Ancient Viruses Influence Behavior

viruses influence behavior

Viruses influence behavior: A Retrovirus

Do we owe our complex brains to viruses? New research from Lund University in Sweden hints that viruses integrated into our DNA play an important role in our brain function. These ancient viruses influence behavior.

Endogenous retroviruses are pieces of genetic code originating from viruses making up a part of the human genome. These virus snippets actually make up as much as 8-10% of our DNA. This DNA comes from the retrovirus life cycle, when a retrovirus replicate it inserts its DNA into the DNA of the host organism pasting itself into our genome. In some cases the retroviruses can even infect germline cells like egg or sperm. When this happens the retrovirus DNA is “inherited” through generations. This process has occurred for millions of years, cutting and pasting new DNA pieces into our genome. Luckily the virus DNA have undergone mutations that prevent them from coming back to “life”. Today these ancient viruses simply are a part of us. Now new research find that these snippets of “junk” DNA might actually play an important part in brain function.

Ancient Viruses Influence Behavior

This new research were published in the journal Cell Reports

Remnants of viruses left in our genome have long been thought junk, a leftover from our development over millions of years. In this study Johan Jakobsson and colleagues find that these ancient DNA snippets actually might have a regulatory role in brain function affecting our behavior.

[pullquote]”We have been able to observe that these viruses are activated specifically in the brain cells and have an important regulatory role. We believe that the role of retroviruses can contribute to explaining why brain cells in particular are so dynamic and multifaceted in their function. It may also be the case that the viruses’ more or less complex functions in various species can help us to understand why we are so different” says Johan Jakobsson that led the research team.[/pullquote]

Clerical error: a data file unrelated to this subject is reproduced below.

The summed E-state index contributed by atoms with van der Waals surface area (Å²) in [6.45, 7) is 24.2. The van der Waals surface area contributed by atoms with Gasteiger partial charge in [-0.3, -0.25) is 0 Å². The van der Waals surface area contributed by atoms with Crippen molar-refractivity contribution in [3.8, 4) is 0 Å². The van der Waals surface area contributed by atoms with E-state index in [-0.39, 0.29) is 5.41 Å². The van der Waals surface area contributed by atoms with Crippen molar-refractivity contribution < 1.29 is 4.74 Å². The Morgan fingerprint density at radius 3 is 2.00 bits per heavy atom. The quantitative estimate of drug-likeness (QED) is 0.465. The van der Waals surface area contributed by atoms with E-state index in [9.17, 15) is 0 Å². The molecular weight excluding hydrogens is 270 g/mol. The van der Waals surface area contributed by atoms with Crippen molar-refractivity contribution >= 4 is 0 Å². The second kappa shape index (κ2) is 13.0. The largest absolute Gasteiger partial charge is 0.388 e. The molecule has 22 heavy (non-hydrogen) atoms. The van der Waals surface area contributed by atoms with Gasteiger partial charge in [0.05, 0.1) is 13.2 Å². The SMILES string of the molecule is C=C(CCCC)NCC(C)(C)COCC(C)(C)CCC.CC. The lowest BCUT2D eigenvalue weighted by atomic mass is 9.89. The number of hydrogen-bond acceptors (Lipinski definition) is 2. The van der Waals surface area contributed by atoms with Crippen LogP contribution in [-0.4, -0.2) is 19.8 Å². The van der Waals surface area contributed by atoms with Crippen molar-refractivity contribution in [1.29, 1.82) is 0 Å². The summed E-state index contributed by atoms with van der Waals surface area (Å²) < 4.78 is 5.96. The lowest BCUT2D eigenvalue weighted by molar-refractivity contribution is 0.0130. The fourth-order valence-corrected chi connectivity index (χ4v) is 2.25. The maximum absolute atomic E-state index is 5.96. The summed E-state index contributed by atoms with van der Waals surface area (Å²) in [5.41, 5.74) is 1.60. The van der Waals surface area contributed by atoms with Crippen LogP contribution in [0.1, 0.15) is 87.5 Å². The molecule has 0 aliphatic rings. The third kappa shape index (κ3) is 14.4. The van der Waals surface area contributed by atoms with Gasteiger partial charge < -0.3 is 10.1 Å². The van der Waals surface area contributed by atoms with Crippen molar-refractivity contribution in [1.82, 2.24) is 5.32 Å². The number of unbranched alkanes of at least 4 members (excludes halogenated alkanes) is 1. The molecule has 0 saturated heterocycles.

In this study performed on neural stem cells researchers found a molecular mechanism called TRIM28 regulates activation of  retrovirus DNA. Removing this molecule leads to high expression levels of “virus” DNA. Activating viral genes also turn on several nearby genes, changing gene expression in neural stem cells. Earlier studies have found that removing this regulator lead to complex changes in behavior similar to those seen in neurological and psychiatric disorders. The complex network virus DNA snippets might actually be influencing our behavior.

What does It Mean For us that Viruses influence behavior?

We are the result of millions of years of evolution and during that time DNA from other sources integrated into our own. Over this long time span they’ve developed function that we now depend on, “old” viruses might actually control a part of how our brain works. The next step for researchers is to find if these snippets of viral DNA still left in us are involved in diseases of the brain and if modifying the DNA might be a new way to understand brain diseases.

Do you feel comfortable knowing that ancient viruses influence behavior, maybe even controlling you?

Image credit: Standford

Fasching L et al. (2015). TRIM28 Represses Transcription of Endogenous Retroviruses in Neural Progenitor Cells. Cell reports, 10 (1), 20-8 PMID: 25543143